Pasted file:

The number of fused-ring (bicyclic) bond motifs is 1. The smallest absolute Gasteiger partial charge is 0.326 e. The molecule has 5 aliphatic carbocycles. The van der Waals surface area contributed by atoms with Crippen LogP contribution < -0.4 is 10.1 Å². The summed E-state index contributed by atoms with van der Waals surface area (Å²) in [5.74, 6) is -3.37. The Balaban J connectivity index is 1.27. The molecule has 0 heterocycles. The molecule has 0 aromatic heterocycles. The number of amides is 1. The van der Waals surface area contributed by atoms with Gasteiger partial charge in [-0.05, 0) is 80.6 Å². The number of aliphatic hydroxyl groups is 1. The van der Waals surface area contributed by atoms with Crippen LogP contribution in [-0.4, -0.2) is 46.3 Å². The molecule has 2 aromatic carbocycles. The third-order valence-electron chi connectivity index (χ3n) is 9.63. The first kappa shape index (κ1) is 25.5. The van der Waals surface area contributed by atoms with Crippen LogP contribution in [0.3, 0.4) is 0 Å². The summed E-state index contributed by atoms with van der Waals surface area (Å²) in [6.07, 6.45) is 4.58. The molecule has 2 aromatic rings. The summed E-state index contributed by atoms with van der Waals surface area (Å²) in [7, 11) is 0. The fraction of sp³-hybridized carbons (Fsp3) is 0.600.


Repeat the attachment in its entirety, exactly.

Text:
The number of fused-ring (bicyclic) bond motifs is 1. The smallest absolute Gasteiger partial charge is 0.326 e. The molecule has 5 aliphatic carbocycles. The van der Waals surface area contributed by atoms with Crippen LogP contribution < -0.4 is 10.1 Å². The summed E-state index contributed by atoms with van der Waals surface area (Å²) in [5.74, 6) is -3.37. The Balaban J connectivity index is 1.27. The molecule has 0 heterocycles. The molecule has 0 aromatic heterocycles. The number of amides is 1. The van der Waals surface area contributed by atoms with Gasteiger partial charge in [-0.05, 0) is 80.6 Å². The number of aliphatic hydroxyl groups is 1. The van der Waals surface area contributed by atoms with Crippen LogP contribution in [-0.4, -0.2) is 46.3 Å². The molecule has 2 aromatic carbocycles. The third-order valence-electron chi connectivity index (χ3n) is 9.63. The first kappa shape index (κ1) is 25.5. The van der Waals surface area contributed by atoms with Crippen LogP contribution in [0.3, 0.4) is 0 Å². The summed E-state index contributed by atoms with van der Waals surface area (Å²) in [6.07, 6.45) is 4.58. The molecule has 2 aromatic rings. The summed E-state index contributed by atoms with van der Waals surface area (Å²) in [7, 11) is 0. The fraction of sp³-hybridized carbons (Fsp3) is 0.600.